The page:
For students and parents across China, May means only one thing: the Gaokao. This year, an estimated 9.4 million high school seniors sat the two-day college entrance examination in hopes of grabbing one of 3.7 million undergraduate spots. Happy news could spell a new path for their families, country, and the world.
China keeps making a full-court press on all things sustainable this month. This furthers the dive into a Twilight Zone where the U.S. and Middle Kingdom switch pole positions in the fight to save the Earth.
Sustainability news often comes out of China at a trickle. This past month, it’s been a deluge
China likes to top lists – world’s tallest observation deck; world’s fastest train; world’s largest population. In October, China topped another list – world’s least charitable country.
Today, Reince Priebus announced that the Trump Administration would make climate change denial its official policy. As leaders in Beijing wake up to the news, they must be having their own Thanksgiving. It’s not that they wish ill on the American people. It’s just, well, a dream come true.
Two of America’s most prestigious universities, Yale and Columbia, have been collaborating since 2006 to produce the biannual global Environmental Performance Index (EPI). The EPI looks at “…how well countries perform on high-priority environmental issues in two broad policy areas: protection of human health from environmental harm and protection of ecosystems.” While this is an abbreviated portion of the entire scope of environmental protection, it does give practical information that states can use to improve their impact on the Earth. The 2016 version, released in late January at the World Economic Forum meeting in Davos, did just this.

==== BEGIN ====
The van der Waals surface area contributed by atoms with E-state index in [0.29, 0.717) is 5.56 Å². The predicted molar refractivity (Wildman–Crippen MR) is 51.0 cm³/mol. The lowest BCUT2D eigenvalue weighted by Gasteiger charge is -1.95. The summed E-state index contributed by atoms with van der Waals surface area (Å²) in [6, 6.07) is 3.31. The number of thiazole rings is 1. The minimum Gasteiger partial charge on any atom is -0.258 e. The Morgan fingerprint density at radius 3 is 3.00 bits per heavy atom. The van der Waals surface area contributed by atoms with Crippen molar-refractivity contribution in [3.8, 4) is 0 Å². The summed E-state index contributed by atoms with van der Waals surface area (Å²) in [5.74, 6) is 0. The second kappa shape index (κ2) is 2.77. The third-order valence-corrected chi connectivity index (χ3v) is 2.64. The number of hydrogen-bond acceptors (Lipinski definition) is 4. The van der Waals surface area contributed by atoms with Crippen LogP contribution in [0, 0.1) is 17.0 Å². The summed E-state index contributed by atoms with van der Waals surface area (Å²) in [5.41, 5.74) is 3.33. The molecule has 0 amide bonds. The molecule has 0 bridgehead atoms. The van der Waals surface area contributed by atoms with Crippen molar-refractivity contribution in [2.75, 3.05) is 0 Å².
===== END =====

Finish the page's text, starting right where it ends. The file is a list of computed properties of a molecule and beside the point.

Not surprisingly, China’s performance wasn’t so hot. Even more surprisingly, it wasn’t all that bad either.
Greenpeace, the not-so-quiet critic of China vis-à-vis the environment, released a statement this week that was more conciliatory than damning. In the statement, the international organization cited a 1-2% drop in China’s use of coal.